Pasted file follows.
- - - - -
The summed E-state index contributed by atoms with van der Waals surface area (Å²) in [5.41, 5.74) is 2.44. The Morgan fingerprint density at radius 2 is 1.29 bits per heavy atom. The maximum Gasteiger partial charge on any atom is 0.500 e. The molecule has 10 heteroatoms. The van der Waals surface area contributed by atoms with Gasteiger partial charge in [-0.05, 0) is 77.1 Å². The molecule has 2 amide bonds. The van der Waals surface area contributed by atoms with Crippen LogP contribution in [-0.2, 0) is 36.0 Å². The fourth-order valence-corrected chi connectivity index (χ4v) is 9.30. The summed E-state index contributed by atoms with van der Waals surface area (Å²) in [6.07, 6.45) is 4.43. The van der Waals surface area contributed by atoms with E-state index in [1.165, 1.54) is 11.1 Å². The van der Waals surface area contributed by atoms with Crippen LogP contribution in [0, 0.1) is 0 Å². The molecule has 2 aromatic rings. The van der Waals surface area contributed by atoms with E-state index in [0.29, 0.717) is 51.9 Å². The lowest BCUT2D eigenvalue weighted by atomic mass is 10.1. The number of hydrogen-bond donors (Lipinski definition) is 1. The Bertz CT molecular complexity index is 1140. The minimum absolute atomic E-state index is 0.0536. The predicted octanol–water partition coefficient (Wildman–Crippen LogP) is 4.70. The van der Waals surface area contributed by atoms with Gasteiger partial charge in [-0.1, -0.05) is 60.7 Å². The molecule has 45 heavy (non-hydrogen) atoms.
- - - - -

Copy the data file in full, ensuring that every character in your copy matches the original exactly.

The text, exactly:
The summed E-state index contributed by atoms with van der Waals surface area (Å²) in [5.41, 5.74) is 2.44. The Morgan fingerprint density at radius 2 is 1.29 bits per heavy atom. The maximum Gasteiger partial charge on any atom is 0.500 e. The molecule has 10 heteroatoms. The van der Waals surface area contributed by atoms with Gasteiger partial charge in [-0.05, 0) is 77.1 Å². The molecule has 2 amide bonds. The van der Waals surface area contributed by atoms with Crippen LogP contribution in [-0.2, 0) is 36.0 Å². The fourth-order valence-corrected chi connectivity index (χ4v) is 9.30. The summed E-state index contributed by atoms with van der Waals surface area (Å²) in [6.07, 6.45) is 4.43. The van der Waals surface area contributed by atoms with E-state index in [1.165, 1.54) is 11.1 Å². The van der Waals surface area contributed by atoms with Crippen LogP contribution in [0, 0.1) is 0 Å². The molecule has 2 aromatic rings. The van der Waals surface area contributed by atoms with E-state index in [0.29, 0.717) is 51.9 Å². The lowest BCUT2D eigenvalue weighted by atomic mass is 10.1. The number of hydrogen-bond donors (Lipinski definition) is 1. The Bertz CT molecular complexity index is 1140. The minimum absolute atomic E-state index is 0.0536. The predicted octanol–water partition coefficient (Wildman–Crippen LogP) is 4.70. The van der Waals surface area contributed by atoms with Gasteiger partial charge in [-0.1, -0.05) is 60.7 Å². The molecule has 45 heavy (non-hydrogen) atoms.